Time Use, Emotional Well-Being and Unemployment: Evidence from Longitudinal DataCoauthor(s): Alan Krueger.
We also investigate the relationship between unemployment and emotional well-being in connection with time use. Despite the fact that the unemployed spend relatively more time in leisure-related activities, we find that the unemployed enjoy these activities to a lesser degree than their employed counterparts and thus, on an average day, report higher levels of sadness than the employed. Moreover, using the longitudinal data from the NJ survey, we find that the sadness decreases significantly at the time of re-employment.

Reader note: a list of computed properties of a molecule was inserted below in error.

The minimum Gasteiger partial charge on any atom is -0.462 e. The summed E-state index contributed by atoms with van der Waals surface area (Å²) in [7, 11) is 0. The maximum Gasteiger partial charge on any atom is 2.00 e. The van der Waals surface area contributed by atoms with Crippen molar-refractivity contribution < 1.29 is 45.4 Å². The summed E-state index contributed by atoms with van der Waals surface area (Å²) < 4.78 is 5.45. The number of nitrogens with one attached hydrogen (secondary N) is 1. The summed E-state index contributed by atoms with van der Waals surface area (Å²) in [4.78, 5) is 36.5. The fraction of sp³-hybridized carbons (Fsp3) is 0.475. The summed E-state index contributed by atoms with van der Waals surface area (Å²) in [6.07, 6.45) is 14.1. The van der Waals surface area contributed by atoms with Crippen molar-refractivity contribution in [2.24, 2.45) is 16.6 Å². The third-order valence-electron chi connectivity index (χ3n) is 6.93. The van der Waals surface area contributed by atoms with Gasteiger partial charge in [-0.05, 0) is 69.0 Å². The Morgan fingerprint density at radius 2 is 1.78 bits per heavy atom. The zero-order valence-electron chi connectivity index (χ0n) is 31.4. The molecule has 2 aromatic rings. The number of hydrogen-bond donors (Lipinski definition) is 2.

Source: American Economic Review: Papers & Proceedings
Krueger, Alan, and Andreas Mueller. "Time Use, Emotional Well-Being and Unemployment: Evidence from Longitudinal Data." American Economic Review: Papers & Proceedings 102, no. 3 (2012): 549-599.